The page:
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Thyroid Nodules and Cancer

Thyroid Nodules and Cancer

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Thyroid Nodules and Cancer

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  1. Thyroid Nodules and Cancer Netee Papneja, PGY5

  2. Objectives • Review • Epidemiology of thyroid nodules/cancers • Approach to thyroid nodules • Newer evidence re: indications for biopsy • Molecular characterization of FNA results • Thyroid cancer guidelines

  3. Epidemiology • Thyroid nodules are very common • Palpable nodules • 5% of women • 1% of men • Ultrasound series • 19-67% • Autopsy series • 37-57% • The prevalence of nodules increases with age • Prevalence in women 1.5-1.7 times higher than men ATA guidelines 2009

  4. Etiology of Benign Nodules • Focal thyroiditis • Benign adenomas – follicular and hurthle cell • Thyroid, parathyroid, thyroglossal cysts • Post surgical/radiation remnant hyperplasia • Rare: teratoma, lipoma, hemangioma

  5. Thyroid Nodules • Thyroid cancer which occurs in 5–15% of nodules

  6. Thyroid Cancer – Incidence • Incidence of thyroid cancer is increasing • 1973: 3.6 per 100,000 • 2009: 8.7 per 100,000 • However, mortality rates have stayed the same • ? due to actual increase in incidence or increased detection • Socioeconomic status and increased access to health­care resources are associated with higher rates of papillary thyroid cancer (US, Canada)

  7. Thyroid Cancer - Incidence • Aim: • examined whether the density of endocrinologists and general surgeons use of US were factors associated with increased incidence of thyroid cancer • Methods: • compared incidence data from SEER database (National Cancer Institute's Surveillance Epidemiology and End Results) from 1999 to 2009 with the density of endocrinologists and general surgeons Udelsman,R.&Zhang,Y.Theepidemicof thyroid cancer in the United States: the role of endocrinologists and ultrasounds. Thyroid

  8. Results: The incidence rates were significantly correlated with the density of endocrinologists (r=0.58, p<0.0001 for males; r=0.44, p=0.0031 for females) and the employment of cervical ultrasonography (r=0.40, p=0.0091 for males; r=0.36, p=0.0197 for females). • Conclusions: • ~ 50% of the DTC epidemic could be explained by ‘overdiagnosis’ • 50% - radiation exposure due to increased use of neck CT scans, chemical exposure and/or obesity Udelsman,R.&Zhang,Y.Theepidemicof thyroid cancer in the United States: the role of endocrinologists and ultrasounds. Thyroid

  9. Thyroid Cancer Risk Factors • Extremes of Age • Thyroid nodules in children are twice as likely to be malignant • In adults, higher rate of malignancy if age > 60 • Sex • Malignancy rate 2x higher in men compared to women (8% vs 4%) • Family history •  FHx of a thyroid cancer syndrome (eg, familial polyposis, Carney Complex, MEN type 2) • 10-fold increased risk of thyroid cancer in first degree relatives of thyroid cancer patients Uptodate: ‘’Overview of thyroid nodule formation’’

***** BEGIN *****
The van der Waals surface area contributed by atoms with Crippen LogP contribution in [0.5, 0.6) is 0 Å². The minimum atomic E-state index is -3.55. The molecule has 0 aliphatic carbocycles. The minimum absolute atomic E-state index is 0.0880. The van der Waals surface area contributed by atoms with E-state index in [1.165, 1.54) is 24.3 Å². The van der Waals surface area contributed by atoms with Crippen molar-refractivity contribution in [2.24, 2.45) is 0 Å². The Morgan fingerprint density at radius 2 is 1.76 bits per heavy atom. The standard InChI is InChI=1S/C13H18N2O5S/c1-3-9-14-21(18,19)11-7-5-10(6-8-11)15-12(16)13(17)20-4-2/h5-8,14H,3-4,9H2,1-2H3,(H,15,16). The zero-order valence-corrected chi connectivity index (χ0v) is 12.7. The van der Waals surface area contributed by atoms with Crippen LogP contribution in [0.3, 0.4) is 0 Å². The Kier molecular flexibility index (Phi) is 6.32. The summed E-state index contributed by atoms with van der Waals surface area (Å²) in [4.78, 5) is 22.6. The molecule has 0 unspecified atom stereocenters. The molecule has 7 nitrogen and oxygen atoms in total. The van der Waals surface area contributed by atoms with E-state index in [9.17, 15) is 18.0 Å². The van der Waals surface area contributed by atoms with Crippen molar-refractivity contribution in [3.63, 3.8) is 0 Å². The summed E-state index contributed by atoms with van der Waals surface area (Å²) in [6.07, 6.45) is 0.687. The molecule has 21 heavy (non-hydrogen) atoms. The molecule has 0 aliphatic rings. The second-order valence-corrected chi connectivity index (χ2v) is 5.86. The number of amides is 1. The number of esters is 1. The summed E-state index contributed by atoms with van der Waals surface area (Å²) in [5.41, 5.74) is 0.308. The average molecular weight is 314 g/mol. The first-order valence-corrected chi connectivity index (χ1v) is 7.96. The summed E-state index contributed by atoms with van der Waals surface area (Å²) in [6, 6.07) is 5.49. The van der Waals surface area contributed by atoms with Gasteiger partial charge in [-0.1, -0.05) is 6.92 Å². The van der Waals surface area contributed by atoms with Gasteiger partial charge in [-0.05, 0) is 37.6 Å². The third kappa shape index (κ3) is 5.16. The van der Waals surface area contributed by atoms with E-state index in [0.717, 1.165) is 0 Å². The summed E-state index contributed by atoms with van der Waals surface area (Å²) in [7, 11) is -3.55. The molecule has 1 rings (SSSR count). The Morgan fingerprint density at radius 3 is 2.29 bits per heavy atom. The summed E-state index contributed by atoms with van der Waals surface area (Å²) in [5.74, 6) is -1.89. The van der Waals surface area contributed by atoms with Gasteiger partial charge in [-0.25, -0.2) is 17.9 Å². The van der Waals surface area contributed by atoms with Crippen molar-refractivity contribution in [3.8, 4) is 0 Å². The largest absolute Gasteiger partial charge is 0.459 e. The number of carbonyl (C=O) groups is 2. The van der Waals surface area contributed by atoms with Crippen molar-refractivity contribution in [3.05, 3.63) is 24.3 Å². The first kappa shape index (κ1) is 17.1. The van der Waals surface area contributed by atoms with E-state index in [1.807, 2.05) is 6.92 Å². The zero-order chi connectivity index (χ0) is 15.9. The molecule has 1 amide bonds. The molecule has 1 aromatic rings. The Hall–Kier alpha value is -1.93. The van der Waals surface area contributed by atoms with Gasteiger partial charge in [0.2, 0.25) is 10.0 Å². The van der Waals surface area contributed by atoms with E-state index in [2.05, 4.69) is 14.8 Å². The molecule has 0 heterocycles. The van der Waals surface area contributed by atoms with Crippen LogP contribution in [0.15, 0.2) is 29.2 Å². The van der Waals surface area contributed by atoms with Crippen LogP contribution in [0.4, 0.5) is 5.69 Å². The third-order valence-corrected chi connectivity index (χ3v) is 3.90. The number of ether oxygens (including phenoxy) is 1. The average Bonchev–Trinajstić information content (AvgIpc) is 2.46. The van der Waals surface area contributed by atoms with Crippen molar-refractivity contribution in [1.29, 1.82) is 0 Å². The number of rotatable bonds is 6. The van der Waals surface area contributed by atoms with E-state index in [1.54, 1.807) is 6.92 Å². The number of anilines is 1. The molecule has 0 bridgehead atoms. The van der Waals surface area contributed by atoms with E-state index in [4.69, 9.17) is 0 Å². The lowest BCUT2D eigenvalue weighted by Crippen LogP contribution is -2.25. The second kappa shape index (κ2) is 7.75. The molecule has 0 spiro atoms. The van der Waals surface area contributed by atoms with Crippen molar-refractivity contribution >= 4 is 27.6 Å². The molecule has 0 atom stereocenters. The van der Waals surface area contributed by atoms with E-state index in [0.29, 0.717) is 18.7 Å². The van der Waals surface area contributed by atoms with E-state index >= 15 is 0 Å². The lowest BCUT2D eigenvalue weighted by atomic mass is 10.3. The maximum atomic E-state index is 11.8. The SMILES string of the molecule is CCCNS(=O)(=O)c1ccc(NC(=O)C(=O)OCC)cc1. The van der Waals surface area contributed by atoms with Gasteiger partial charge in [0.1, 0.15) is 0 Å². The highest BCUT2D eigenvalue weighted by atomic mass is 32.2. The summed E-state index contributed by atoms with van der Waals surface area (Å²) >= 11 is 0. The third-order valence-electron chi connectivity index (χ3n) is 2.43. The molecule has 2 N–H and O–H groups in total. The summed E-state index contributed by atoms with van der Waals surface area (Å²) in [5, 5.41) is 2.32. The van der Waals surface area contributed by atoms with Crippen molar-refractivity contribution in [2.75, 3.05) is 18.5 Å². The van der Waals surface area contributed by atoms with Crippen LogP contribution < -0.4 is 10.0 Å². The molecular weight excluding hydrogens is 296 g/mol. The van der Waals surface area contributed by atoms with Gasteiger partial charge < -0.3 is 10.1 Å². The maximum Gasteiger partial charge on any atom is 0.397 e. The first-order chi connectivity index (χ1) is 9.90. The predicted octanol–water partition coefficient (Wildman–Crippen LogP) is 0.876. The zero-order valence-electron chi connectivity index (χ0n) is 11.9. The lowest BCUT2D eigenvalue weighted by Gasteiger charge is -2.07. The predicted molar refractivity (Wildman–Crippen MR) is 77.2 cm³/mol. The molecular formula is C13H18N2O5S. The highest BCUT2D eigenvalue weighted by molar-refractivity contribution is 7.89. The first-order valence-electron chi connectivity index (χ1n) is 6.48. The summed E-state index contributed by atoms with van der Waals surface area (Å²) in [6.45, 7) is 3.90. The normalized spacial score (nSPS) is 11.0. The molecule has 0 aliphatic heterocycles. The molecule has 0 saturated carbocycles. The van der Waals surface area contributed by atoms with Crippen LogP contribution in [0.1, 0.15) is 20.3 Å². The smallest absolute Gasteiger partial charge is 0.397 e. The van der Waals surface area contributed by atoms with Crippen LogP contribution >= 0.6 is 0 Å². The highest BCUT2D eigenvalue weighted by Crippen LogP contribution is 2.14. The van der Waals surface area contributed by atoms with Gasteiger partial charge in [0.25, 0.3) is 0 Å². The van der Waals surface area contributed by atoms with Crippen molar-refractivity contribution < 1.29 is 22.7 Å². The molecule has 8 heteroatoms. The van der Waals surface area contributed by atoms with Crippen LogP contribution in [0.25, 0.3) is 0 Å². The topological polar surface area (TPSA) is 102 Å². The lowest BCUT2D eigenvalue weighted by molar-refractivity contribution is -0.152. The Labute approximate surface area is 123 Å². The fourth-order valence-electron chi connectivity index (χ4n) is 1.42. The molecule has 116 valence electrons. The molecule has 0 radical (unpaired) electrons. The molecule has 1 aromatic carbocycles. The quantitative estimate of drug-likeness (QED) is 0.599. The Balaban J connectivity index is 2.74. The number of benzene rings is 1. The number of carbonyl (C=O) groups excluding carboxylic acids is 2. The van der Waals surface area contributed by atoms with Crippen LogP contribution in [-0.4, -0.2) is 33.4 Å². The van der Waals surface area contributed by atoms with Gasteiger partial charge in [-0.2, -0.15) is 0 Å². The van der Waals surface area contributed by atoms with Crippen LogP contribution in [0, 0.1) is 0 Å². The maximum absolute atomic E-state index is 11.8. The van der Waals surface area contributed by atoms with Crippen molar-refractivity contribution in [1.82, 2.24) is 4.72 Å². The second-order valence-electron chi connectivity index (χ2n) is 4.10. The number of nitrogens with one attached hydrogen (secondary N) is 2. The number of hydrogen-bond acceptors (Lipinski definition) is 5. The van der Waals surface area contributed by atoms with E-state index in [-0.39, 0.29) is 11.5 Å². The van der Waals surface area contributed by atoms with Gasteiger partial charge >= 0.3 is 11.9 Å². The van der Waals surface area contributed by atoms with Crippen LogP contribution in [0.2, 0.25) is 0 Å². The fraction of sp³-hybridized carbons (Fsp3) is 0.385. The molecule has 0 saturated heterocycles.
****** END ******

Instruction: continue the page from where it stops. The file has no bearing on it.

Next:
10. Thyroid Cancer Risk Factors Clinical signs —  • rapid growth, fixation of the nodule to surrounding tissues, new onset hoarseness or vocal cord paralysis, or the presence of ipsilateral cervical lymphadenopathy • Radiation Explosure • most important RF = radiation exposure during childhood • ~25% have thyroid nodules • ~33% have malignant nodules • No evidence that radiation-associated thyroid cancers are more aggressive than other thyroid cancers

  11. Thyroid cancer risk factors • Radiation exposure - potential sources: • medical uses of radiation (eg, childhood malignancies) • atomic weapons (eg, Nagasaki/Hiroshima, Japan 1945), or nuclear power plant accidents (eg, Chernobyl 1986, Fukushima Daiichi nuclear disaster 2011) • ionizing radiation to treat benign conditions of the head and neck in 1950s

  12. Investigations

  13. Investigations • Laboratory tests • Serum TSH • If low  radionuclide thyroid scan • Either 123I or 99mTc pertechnetate • Otherwise  Further evaluation for possible FNA • TSH level correlates to risk of thyroid cancer

  14. Thyroid Cancer and TSH Boelaert K, Horacek J, Holder RL, et al. Serum thyrotropin concentration as a novel predictor of malignancy in thyroid nodules investigated by fine-needle aspiration. J Clin Endocrinol Metab 2006; 91:4295.

  15. Investigations • Laboratory tests • Serum thyroglobulin (Tg) • Can be elevated in most thyroid diseases • Insensitive and nonspecific test for thyroid cancer • Not recommended as part of the initial evaluation

  16. Investigations • Serum calcitonin • Screening with calcitonin may detect MTC at an earlier stage (likely present if level > 100 pg/mL) • But also detects C-cell hyperplasia and micromedullary carcinoma (clinical significance uncertain) • ATA: Cannot recommend either for or against routine measurement • False-positive results: • hypercalcemia, hypergastrinemia, neuroendocrine tumors, renal insufficiency, papillary and follicular thyroid carcinomas, goiter, and chronic autoimmune thyroiditis • prolonged treatment with omeprazole (greater than two to four months), beta-blockers, and glucocorticoids

  17. Ultrasound High Risk Features Low Risk Features • Hypoechoic • Increased central vascularity • Incomplete halo • Microcalcifications • Irregular borders • Taller than wide (transverse view) • Suspicious lymph nodes • Hyperechoic • Peripheral vascularity • Complete Halo • Comet-tail • Large, coarse calcifications